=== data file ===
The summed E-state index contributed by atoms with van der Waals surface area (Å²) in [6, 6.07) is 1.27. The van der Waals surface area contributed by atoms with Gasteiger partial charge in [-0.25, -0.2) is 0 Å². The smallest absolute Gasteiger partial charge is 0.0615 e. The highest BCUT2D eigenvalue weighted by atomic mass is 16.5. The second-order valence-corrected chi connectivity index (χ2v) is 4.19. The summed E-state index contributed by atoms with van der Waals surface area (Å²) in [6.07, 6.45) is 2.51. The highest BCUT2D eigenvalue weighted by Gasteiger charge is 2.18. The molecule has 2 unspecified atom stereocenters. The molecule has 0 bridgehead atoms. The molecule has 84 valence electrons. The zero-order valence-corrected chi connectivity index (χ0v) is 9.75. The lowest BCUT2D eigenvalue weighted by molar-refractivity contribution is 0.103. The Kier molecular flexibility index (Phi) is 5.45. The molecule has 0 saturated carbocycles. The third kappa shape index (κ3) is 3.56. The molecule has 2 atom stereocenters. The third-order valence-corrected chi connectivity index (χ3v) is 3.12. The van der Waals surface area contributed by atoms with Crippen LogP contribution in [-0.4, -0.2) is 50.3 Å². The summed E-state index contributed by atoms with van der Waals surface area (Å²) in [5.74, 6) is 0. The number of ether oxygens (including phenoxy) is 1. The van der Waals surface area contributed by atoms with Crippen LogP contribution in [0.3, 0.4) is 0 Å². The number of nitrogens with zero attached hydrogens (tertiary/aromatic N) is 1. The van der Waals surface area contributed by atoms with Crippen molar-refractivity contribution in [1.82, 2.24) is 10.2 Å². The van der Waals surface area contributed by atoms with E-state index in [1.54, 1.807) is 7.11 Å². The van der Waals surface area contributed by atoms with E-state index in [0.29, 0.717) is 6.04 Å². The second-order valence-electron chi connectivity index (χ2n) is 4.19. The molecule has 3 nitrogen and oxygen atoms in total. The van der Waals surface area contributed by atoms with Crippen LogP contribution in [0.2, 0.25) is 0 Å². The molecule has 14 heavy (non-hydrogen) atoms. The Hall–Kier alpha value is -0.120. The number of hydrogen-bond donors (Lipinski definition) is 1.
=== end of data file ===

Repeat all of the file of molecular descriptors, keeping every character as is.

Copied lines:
The summed E-state index contributed by atoms with van der Waals surface area (Å²) in [6, 6.07) is 1.27. The van der Waals surface area contributed by atoms with Gasteiger partial charge in [-0.25, -0.2) is 0 Å². The smallest absolute Gasteiger partial charge is 0.0615 e. The highest BCUT2D eigenvalue weighted by atomic mass is 16.5. The second-order valence-corrected chi connectivity index (χ2v) is 4.19. The summed E-state index contributed by atoms with van der Waals surface area (Å²) in [6.07, 6.45) is 2.51. The highest BCUT2D eigenvalue weighted by Gasteiger charge is 2.18. The molecule has 2 unspecified atom stereocenters. The molecule has 0 bridgehead atoms. The molecule has 84 valence electrons. The zero-order valence-corrected chi connectivity index (χ0v) is 9.75. The lowest BCUT2D eigenvalue weighted by molar-refractivity contribution is 0.103. The Kier molecular flexibility index (Phi) is 5.45. The molecule has 0 saturated carbocycles. The third kappa shape index (κ3) is 3.56. The molecule has 2 atom stereocenters. The third-order valence-corrected chi connectivity index (χ3v) is 3.12. The van der Waals surface area contributed by atoms with Crippen LogP contribution in [-0.4, -0.2) is 50.3 Å². The summed E-state index contributed by atoms with van der Waals surface area (Å²) in [5.74, 6) is 0. The number of ether oxygens (including phenoxy) is 1. The van der Waals surface area contributed by atoms with Crippen LogP contribution in [0.3, 0.4) is 0 Å². The number of nitrogens with zero attached hydrogens (tertiary/aromatic N) is 1. The van der Waals surface area contributed by atoms with Crippen molar-refractivity contribution in [1.82, 2.24) is 10.2 Å². The van der Waals surface area contributed by atoms with E-state index in [1.54, 1.807) is 7.11 Å². The van der Waals surface area contributed by atoms with E-state index in [0.29, 0.717) is 6.04 Å². The second-order valence-electron chi connectivity index (χ2n) is 4.19. The molecule has 3 nitrogen and oxygen atoms in total. The van der Waals surface area contributed by atoms with Crippen LogP contribution in [0.2, 0.25) is 0 Å². The molecule has 14 heavy (non-hydrogen) atoms. The Hall–Kier alpha value is -0.120. The number of hydrogen-bond donors (Lipinski definition) is 1.